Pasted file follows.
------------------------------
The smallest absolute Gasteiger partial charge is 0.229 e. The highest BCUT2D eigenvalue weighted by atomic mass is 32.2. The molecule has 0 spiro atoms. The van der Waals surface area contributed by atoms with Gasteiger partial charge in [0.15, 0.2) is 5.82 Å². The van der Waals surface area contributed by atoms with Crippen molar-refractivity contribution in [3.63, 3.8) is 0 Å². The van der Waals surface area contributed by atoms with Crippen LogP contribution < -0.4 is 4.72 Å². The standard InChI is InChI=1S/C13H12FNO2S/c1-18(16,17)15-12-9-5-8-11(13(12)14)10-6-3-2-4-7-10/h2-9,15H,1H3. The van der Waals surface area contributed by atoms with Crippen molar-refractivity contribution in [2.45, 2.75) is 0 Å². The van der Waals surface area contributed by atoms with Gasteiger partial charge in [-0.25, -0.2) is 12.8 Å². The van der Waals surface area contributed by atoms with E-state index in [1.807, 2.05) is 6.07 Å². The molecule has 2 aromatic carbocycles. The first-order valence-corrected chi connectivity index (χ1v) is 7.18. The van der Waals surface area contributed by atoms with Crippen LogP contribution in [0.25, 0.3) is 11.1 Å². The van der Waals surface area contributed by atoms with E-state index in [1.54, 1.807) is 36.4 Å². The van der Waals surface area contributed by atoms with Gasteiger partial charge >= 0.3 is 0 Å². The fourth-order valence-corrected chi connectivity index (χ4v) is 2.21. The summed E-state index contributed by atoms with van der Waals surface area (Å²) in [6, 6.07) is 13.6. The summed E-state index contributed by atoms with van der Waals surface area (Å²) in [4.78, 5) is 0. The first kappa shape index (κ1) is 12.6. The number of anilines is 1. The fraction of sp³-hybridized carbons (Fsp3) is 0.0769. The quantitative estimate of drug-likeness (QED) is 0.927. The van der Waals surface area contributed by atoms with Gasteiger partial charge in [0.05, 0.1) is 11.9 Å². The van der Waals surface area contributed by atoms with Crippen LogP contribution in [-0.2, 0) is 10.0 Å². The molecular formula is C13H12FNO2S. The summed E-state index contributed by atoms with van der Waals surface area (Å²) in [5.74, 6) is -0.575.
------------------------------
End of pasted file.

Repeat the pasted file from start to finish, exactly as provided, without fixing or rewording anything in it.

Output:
The smallest absolute Gasteiger partial charge is 0.229 e. The highest BCUT2D eigenvalue weighted by atomic mass is 32.2. The molecule has 0 spiro atoms. The van der Waals surface area contributed by atoms with Gasteiger partial charge in [0.15, 0.2) is 5.82 Å². The van der Waals surface area contributed by atoms with Crippen molar-refractivity contribution in [3.63, 3.8) is 0 Å². The van der Waals surface area contributed by atoms with Crippen LogP contribution < -0.4 is 4.72 Å². The standard InChI is InChI=1S/C13H12FNO2S/c1-18(16,17)15-12-9-5-8-11(13(12)14)10-6-3-2-4-7-10/h2-9,15H,1H3. The van der Waals surface area contributed by atoms with Crippen molar-refractivity contribution in [2.45, 2.75) is 0 Å². The van der Waals surface area contributed by atoms with Gasteiger partial charge in [-0.25, -0.2) is 12.8 Å². The van der Waals surface area contributed by atoms with E-state index in [1.807, 2.05) is 6.07 Å². The molecule has 2 aromatic carbocycles. The first-order valence-corrected chi connectivity index (χ1v) is 7.18. The van der Waals surface area contributed by atoms with Crippen LogP contribution in [0.25, 0.3) is 11.1 Å². The van der Waals surface area contributed by atoms with E-state index in [1.54, 1.807) is 36.4 Å². The van der Waals surface area contributed by atoms with Gasteiger partial charge >= 0.3 is 0 Å². The fourth-order valence-corrected chi connectivity index (χ4v) is 2.21. The summed E-state index contributed by atoms with van der Waals surface area (Å²) in [6, 6.07) is 13.6. The summed E-state index contributed by atoms with van der Waals surface area (Å²) in [4.78, 5) is 0. The first kappa shape index (κ1) is 12.6. The number of anilines is 1. The fraction of sp³-hybridized carbons (Fsp3) is 0.0769. The quantitative estimate of drug-likeness (QED) is 0.927. The van der Waals surface area contributed by atoms with Gasteiger partial charge in [0.05, 0.1) is 11.9 Å². The van der Waals surface area contributed by atoms with Crippen LogP contribution in [-0.2, 0) is 10.0 Å². The molecular formula is C13H12FNO2S. The summed E-state index contributed by atoms with van der Waals surface area (Å²) in [5.74, 6) is -0.575.